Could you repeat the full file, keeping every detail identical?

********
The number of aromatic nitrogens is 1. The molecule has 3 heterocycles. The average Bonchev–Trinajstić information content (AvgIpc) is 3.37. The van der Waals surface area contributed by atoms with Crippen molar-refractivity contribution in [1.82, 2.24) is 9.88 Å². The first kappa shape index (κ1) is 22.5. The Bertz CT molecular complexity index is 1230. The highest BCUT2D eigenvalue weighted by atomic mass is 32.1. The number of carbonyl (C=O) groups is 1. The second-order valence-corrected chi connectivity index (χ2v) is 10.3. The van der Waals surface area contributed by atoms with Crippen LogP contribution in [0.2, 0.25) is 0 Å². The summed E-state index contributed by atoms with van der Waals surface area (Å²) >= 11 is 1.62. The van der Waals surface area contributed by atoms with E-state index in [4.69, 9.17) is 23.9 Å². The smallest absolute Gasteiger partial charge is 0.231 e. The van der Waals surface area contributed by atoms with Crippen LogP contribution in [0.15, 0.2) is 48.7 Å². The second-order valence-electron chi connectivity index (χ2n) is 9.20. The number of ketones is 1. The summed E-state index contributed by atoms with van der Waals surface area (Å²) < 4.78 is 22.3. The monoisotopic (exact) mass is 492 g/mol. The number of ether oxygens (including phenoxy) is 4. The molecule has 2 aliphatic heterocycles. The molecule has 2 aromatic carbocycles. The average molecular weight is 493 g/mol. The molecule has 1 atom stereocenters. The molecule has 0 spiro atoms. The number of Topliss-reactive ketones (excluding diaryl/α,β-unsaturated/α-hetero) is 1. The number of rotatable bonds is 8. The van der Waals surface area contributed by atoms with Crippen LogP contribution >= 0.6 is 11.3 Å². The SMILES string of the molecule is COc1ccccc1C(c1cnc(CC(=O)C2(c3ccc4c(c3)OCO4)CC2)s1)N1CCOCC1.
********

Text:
The number of aromatic nitrogens is 1. The molecule has 3 heterocycles. The average Bonchev–Trinajstić information content (AvgIpc) is 3.37. The van der Waals surface area contributed by atoms with Crippen molar-refractivity contribution in [1.82, 2.24) is 9.88 Å². The first kappa shape index (κ1) is 22.5. The Bertz CT molecular complexity index is 1230. The highest BCUT2D eigenvalue weighted by atomic mass is 32.1. The number of carbonyl (C=O) groups is 1. The second-order valence-corrected chi connectivity index (χ2v) is 10.3. The van der Waals surface area contributed by atoms with Crippen LogP contribution in [0.2, 0.25) is 0 Å². The summed E-state index contributed by atoms with van der Waals surface area (Å²) >= 11 is 1.62. The van der Waals surface area contributed by atoms with E-state index in [4.69, 9.17) is 23.9 Å². The smallest absolute Gasteiger partial charge is 0.231 e. The van der Waals surface area contributed by atoms with Crippen LogP contribution in [0.15, 0.2) is 48.7 Å². The second-order valence-electron chi connectivity index (χ2n) is 9.20. The number of ketones is 1. The summed E-state index contributed by atoms with van der Waals surface area (Å²) < 4.78 is 22.3. The monoisotopic (exact) mass is 492 g/mol. The number of ether oxygens (including phenoxy) is 4. The molecule has 2 aliphatic heterocycles. The molecule has 2 aromatic carbocycles. The average molecular weight is 493 g/mol. The molecule has 1 atom stereocenters. The molecule has 0 spiro atoms. The number of Topliss-reactive ketones (excluding diaryl/α,β-unsaturated/α-hetero) is 1. The number of rotatable bonds is 8. The van der Waals surface area contributed by atoms with Crippen LogP contribution >= 0.6 is 11.3 Å². The SMILES string of the molecule is COc1ccccc1C(c1cnc(CC(=O)C2(c3ccc4c(c3)OCO4)CC2)s1)N1CCOCC1.